MACOONELL C.J.—Ponniah v. Kanugasabai.
1932Present: Macdonell C.J.
PONNIAH v. KANAGASABAI.
99—C. R. Jaffna, 20,637.
Jurisdiction—Action on promissory note—No mention of place of payment—Rule of English Law.
Where a promissory note made by the defendant in favour of theplaintiff was. silent as to the place of payment,—
Held, that an action may be brought on the note in the Court withinwhose jurisdiction the plaintiff resided, as the debtor must seek out thecreditor at his residence or place of business.
^ PPEAL from a judgment of the Commissioner of Kequests, Jaffna.
Nadarajah, for appellant.
Chelvanayagam, for respondent.
December 9, 1932. Macdonell C.J.—
This was an action on a promissory note where the learned Commis-sioner found all the facts in the case in favour of the plaintiff but ruledthat he had no jurisdiction and therefore dismissed the action. The factswere that this was a proimissory note made by the defendant in favour ofthe plaintiff at Hatton and that no place of payment is mentioned on thenote. It is common cause that the defendant resides in Colombo and itis not disputed that the plaintiff gave up his residence in Hatton and nowresides at Jaffna. He brought this action in the Court of Requests ofJaffna and the only question before us is, had the Court of Requests inJaffna jurisdiction to try this action? The point has been raised on thisappeal but it was not raised before that in all questions of Law of Merchantsincluding negotiable instruments the law of England is to apply. Thiswas enacted so long ago as Ordinance No. 7 of 1852, section 2. It is repeatedin the Sale of Goods Ordinance, No. 11 of 1896, section 58, sub-section (2),and, which is more to the point repeated in our Bills of Exchange Ordinance,No. 25 of 1927, section 98 (2). The rule of English law seems to be this;that you must discover the place of payment from the expressed intention ofthe parties. Here there was no expressed intention. The note was silentas to the place of payment and the learned Commissioner was dissatisfiedwith such evidence as was addressed to him on that point. Then in theabsence of anything from which one can fairly deduce what was theintention of the parties as to the place of payment one is thrown back onwhat seems to be the English rule that the debtor must seek out thecreditor at his residence or place of business. This gives a court'juris-diction to entertain a case brought on a promissory note at the place wherethe plaintiff resides. The only difficulty I feel on this point is the casethat has been cited to me in 17 N. L. R., p. 479, which is a two Judgedecision. It is possible that that case can be distinguished on the factsbut in any event it does not seem at any time to have been followed andis in effect dissented from in a decision of another case which too has beendecided by two judges (20 N. L, R., p. 338) * If that is so, then I think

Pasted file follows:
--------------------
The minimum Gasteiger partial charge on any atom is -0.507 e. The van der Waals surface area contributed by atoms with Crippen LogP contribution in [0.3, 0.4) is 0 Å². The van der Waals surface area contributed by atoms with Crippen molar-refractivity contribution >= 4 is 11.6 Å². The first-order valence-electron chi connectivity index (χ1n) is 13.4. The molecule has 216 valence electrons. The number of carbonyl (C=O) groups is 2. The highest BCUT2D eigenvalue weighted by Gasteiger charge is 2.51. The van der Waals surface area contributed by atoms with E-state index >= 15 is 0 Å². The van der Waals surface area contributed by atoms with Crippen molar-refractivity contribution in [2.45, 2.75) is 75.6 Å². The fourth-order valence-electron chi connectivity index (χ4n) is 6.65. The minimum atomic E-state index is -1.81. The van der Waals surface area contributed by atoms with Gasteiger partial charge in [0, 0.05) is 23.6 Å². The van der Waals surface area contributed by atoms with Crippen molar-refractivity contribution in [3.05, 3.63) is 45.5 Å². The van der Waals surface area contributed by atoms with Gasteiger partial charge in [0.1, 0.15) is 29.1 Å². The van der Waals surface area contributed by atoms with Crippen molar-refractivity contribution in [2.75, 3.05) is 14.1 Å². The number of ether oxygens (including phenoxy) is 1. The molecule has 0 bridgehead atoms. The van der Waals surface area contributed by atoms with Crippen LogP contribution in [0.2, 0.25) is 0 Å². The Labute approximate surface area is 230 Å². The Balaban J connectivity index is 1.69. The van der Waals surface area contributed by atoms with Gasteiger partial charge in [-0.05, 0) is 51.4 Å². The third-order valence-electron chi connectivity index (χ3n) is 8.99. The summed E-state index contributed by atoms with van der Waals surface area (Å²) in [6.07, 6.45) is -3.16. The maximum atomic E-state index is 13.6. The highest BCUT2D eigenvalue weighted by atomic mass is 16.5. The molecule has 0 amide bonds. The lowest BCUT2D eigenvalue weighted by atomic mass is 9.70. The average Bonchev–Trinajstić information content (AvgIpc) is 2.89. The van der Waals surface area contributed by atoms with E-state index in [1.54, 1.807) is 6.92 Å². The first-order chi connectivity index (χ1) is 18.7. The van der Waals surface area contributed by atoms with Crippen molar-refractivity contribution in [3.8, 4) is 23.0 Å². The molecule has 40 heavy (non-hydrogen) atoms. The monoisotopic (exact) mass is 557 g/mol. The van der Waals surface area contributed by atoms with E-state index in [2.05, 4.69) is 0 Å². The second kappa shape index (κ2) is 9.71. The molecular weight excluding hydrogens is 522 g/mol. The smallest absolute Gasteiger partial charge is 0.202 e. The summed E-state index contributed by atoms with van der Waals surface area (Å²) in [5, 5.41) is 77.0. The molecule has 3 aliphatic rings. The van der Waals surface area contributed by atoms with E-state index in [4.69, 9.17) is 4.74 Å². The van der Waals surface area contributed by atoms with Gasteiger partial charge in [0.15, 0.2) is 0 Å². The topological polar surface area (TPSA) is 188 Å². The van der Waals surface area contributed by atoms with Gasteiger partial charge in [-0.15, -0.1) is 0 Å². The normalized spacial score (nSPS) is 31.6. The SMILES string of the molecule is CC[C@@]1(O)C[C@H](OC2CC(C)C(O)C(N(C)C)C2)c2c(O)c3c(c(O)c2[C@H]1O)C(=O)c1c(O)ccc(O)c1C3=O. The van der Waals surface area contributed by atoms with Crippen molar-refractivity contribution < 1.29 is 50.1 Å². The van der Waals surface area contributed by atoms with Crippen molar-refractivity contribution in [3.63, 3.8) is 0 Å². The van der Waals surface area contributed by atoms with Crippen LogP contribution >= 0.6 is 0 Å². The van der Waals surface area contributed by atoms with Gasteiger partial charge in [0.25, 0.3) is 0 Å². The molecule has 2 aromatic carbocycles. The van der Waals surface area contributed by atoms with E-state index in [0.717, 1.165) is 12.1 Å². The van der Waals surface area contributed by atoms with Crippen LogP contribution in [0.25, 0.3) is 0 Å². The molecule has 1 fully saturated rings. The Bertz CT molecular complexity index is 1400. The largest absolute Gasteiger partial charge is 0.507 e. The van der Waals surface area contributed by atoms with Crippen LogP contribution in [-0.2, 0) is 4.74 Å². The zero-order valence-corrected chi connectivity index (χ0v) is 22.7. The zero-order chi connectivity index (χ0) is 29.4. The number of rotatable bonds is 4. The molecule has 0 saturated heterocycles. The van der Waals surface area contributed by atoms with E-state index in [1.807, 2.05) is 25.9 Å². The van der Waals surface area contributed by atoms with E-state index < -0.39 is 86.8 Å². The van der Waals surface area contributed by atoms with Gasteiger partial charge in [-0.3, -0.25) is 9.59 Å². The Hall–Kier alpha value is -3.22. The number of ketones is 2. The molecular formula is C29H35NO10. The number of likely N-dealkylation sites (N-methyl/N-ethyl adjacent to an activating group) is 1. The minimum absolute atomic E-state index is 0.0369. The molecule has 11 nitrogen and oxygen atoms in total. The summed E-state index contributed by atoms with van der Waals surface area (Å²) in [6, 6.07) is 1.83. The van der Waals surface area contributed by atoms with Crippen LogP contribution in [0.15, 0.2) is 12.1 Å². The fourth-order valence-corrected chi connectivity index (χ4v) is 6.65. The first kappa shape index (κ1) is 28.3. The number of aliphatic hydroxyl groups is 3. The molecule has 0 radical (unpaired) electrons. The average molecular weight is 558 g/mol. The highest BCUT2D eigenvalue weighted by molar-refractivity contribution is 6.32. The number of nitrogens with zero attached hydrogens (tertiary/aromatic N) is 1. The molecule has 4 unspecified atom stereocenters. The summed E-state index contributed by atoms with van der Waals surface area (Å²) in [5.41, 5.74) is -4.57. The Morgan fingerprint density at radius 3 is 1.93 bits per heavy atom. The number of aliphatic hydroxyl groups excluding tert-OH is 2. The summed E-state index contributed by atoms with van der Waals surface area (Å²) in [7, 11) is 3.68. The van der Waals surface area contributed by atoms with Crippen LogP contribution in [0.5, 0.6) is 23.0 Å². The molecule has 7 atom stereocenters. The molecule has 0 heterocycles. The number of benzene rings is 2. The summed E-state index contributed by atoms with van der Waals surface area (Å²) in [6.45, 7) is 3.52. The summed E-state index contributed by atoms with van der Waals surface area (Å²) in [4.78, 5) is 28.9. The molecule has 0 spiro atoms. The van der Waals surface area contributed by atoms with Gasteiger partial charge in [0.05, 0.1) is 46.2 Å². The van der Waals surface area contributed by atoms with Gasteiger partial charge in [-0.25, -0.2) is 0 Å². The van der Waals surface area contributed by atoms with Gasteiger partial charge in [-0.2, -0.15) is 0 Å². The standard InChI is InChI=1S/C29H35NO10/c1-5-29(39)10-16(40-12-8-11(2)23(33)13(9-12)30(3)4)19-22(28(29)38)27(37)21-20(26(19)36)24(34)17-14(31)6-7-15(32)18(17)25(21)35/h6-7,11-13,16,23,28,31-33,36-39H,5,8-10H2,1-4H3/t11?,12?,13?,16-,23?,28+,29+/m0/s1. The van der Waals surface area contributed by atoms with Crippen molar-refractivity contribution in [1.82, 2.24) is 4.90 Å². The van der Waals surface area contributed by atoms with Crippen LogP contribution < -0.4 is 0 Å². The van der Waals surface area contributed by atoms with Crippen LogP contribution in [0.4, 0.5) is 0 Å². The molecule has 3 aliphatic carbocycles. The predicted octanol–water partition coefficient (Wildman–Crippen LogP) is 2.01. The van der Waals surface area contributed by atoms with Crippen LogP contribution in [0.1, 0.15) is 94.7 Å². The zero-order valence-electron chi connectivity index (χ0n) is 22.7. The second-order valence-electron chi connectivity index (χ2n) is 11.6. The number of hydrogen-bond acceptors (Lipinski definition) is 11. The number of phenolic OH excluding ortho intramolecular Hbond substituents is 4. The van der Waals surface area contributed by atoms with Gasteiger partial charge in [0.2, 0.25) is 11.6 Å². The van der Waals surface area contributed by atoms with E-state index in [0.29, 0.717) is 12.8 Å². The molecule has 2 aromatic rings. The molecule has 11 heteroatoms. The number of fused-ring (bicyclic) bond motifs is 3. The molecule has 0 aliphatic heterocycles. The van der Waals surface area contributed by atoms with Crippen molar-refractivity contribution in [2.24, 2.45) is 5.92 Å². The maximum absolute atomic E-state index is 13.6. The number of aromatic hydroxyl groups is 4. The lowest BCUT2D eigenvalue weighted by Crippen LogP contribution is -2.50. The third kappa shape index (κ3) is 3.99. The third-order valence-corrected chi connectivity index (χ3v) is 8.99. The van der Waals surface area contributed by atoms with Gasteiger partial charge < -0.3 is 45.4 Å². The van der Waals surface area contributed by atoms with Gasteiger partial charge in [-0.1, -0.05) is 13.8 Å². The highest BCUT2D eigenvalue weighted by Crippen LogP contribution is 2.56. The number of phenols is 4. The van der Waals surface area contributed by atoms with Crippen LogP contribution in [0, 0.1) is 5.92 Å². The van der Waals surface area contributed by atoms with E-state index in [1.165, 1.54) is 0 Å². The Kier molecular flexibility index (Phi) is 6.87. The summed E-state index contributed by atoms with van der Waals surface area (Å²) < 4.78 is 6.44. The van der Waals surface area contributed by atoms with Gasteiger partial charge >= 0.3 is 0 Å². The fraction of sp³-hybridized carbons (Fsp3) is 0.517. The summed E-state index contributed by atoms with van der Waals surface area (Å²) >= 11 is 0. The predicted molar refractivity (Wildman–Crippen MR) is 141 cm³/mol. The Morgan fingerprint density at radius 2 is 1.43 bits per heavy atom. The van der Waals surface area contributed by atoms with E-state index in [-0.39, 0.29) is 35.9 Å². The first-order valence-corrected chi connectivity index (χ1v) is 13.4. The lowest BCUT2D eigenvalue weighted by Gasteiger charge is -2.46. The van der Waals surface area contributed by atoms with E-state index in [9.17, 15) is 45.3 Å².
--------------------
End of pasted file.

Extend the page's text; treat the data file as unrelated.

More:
DALTON A.C.J.—Lipton, Ltd. v. Rawther.
I am at liberty to apply what is plainly the rule laid down by Statute,viz., that the debtor must seek out the creditor at his residence or placeof business. From that it follows that a creditor can sue, at the placewhere he resides, on a promissory note. 1 conclude, therefore, that as thecreditor was resident at Jaffna the Court of Bequests of Jaffna hadjurisdiction in this case. If that is so, the appeal must be allowed. Thelearned Commissioner has found on the facts that the defendant does owethe money and therefore I can in setting aside the order that he has madedirect that judgment be entered below for the plaintiff as prayed for.As the attention of the Court of Requests was not directed at all to thispoint, i.e., that in a matter involving the law merchant, English law hasto be applied, I think the best thing would be to make order that eachside should bear its costs in the Court below. The* plaintiff will have thecosts of the appeal.
PONNIAH v. KANAGASABAI